Walking along the Thames is a great way to experience the best of what London has to offer, with the famous river passing by many of the city's most iconic buildings while also being a major landmark in its own right.
However, despite the fact that you won't need any trekking boots or walking poles to journey along it, Lonely Planet has decided to include the banks of the Thames as one of the top ten hiking trails in the world.
In fact, it listed it as second, just behind the Tijuca Forest in Rio de Janeiro.
Those who want to discover the full length of the river on foot will find a 184-mile trail awaiting them, beginning at the source of the Thames in the Cotswolds and running all the way to the North Sea.
However, Lonely Planet has singled out the stretch of the river that passes through the capital as being particularly worthy of a hike, as it's here that you'll see most of the Thames's highlights.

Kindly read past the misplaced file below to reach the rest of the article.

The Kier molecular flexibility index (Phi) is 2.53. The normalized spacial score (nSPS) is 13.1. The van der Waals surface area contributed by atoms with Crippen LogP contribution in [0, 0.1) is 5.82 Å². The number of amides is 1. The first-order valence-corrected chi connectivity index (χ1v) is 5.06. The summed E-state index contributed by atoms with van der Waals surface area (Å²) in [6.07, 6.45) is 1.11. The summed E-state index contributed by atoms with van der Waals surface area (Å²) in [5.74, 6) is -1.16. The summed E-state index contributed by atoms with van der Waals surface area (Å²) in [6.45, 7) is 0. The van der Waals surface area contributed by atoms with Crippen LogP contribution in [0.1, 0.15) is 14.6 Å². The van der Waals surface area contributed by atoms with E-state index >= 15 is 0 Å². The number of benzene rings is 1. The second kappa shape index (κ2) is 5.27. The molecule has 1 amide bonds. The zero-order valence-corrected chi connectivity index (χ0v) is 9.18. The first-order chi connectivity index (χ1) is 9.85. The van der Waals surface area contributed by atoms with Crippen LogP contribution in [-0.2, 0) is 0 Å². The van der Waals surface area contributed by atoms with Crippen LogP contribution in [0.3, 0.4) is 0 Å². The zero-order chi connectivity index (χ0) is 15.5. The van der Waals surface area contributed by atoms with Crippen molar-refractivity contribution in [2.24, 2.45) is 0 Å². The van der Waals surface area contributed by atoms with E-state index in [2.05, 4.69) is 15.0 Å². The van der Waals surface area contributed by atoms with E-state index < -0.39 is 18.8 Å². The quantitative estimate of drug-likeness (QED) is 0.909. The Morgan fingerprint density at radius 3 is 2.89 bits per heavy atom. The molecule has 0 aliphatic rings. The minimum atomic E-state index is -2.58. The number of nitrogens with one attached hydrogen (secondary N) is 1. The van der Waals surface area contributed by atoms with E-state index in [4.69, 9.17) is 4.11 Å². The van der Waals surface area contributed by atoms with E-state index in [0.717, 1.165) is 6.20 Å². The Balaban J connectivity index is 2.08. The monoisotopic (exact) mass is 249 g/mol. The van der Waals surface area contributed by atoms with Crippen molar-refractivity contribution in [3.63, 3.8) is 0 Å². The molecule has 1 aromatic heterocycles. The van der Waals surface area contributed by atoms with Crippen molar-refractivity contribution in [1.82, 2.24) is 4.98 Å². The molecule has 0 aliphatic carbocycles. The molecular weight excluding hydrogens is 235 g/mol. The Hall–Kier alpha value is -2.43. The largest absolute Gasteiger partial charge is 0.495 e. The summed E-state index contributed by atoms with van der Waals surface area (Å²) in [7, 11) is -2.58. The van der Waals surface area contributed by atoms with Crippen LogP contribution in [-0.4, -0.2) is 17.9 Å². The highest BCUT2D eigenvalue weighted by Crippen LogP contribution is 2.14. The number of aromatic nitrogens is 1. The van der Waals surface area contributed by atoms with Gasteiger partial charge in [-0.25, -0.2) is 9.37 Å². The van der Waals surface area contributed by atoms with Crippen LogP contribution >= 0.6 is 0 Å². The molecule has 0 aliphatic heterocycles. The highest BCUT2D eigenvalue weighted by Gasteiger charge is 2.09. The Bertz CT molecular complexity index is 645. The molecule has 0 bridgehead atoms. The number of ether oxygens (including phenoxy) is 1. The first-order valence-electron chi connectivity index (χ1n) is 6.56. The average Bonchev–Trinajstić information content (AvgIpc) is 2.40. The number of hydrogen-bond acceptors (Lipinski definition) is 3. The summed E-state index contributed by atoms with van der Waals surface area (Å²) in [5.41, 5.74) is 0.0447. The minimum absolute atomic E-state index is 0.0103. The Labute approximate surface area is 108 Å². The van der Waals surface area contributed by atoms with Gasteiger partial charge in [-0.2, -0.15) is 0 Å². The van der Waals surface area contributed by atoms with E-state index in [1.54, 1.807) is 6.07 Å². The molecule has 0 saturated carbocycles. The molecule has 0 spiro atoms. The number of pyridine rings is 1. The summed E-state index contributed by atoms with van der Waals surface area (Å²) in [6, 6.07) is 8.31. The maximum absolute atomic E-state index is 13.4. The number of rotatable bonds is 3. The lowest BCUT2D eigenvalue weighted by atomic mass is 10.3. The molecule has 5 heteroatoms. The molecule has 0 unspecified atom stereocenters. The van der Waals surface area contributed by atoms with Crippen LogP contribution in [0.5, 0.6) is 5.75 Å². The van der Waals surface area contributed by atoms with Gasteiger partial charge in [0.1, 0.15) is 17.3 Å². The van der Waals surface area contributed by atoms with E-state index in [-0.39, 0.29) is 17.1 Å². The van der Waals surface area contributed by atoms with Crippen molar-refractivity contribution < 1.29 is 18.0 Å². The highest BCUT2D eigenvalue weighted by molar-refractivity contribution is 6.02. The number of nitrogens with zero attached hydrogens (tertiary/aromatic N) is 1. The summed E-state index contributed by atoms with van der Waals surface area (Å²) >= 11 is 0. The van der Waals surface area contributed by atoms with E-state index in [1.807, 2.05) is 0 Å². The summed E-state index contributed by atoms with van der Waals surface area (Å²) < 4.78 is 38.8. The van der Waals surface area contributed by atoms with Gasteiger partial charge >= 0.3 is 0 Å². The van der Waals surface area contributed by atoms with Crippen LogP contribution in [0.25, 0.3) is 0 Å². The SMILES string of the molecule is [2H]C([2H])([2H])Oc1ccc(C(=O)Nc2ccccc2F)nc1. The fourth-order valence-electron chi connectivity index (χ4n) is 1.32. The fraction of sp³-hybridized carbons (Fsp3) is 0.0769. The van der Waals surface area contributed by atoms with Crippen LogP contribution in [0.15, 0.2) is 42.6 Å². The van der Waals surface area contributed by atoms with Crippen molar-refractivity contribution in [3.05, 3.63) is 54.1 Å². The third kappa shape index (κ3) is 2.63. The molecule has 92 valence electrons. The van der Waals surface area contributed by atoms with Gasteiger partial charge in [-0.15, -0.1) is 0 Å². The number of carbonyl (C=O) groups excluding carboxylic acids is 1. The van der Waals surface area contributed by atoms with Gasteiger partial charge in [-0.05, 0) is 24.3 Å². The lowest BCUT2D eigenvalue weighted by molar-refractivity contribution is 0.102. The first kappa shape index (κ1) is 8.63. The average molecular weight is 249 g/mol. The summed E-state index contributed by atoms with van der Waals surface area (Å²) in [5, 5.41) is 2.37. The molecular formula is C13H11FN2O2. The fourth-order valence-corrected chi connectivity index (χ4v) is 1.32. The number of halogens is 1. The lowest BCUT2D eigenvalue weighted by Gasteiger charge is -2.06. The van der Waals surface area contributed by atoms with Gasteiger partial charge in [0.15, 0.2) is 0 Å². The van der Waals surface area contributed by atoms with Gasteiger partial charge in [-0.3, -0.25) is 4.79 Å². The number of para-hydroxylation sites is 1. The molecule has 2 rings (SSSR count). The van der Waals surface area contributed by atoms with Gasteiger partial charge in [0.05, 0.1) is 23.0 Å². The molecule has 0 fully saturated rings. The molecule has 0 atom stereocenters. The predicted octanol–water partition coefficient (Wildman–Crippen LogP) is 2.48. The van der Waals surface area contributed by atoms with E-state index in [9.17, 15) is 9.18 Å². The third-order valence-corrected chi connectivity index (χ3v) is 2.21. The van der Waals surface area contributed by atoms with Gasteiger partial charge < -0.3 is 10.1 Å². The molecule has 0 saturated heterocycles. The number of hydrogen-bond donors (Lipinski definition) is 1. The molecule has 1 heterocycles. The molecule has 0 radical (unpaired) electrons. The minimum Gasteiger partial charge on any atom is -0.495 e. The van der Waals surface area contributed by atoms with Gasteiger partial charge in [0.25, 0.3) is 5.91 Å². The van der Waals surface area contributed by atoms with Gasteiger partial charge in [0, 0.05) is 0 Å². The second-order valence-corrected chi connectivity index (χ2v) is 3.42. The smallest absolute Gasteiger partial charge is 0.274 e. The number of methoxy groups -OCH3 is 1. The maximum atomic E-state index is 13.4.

The South Bank, for example, is full of wonderful landmarks and attractions, providing excellent views of Big Ben and the Palace of Westminster before passing by the London Eye, the Southbank Centre – complete with its iconic skate park – and Shakespeare's Globe.
A stop off at Borough market for some of the best street food found anywhere on the planet is then the perfect way to refuel your energy, before continuing on to Tower Bridge and eastwards through London's Docklands area and eventually the Thames Barrier.
Lonely Planet also makes a note of pointing out the wonderful contrast that walkers are likely to experience as they progress through London along the banks of the river, with the "leafy emptiness" of places like Richmond and Kew in the south-west of the city perfectly offset by the hustle and bustle of the South Bank.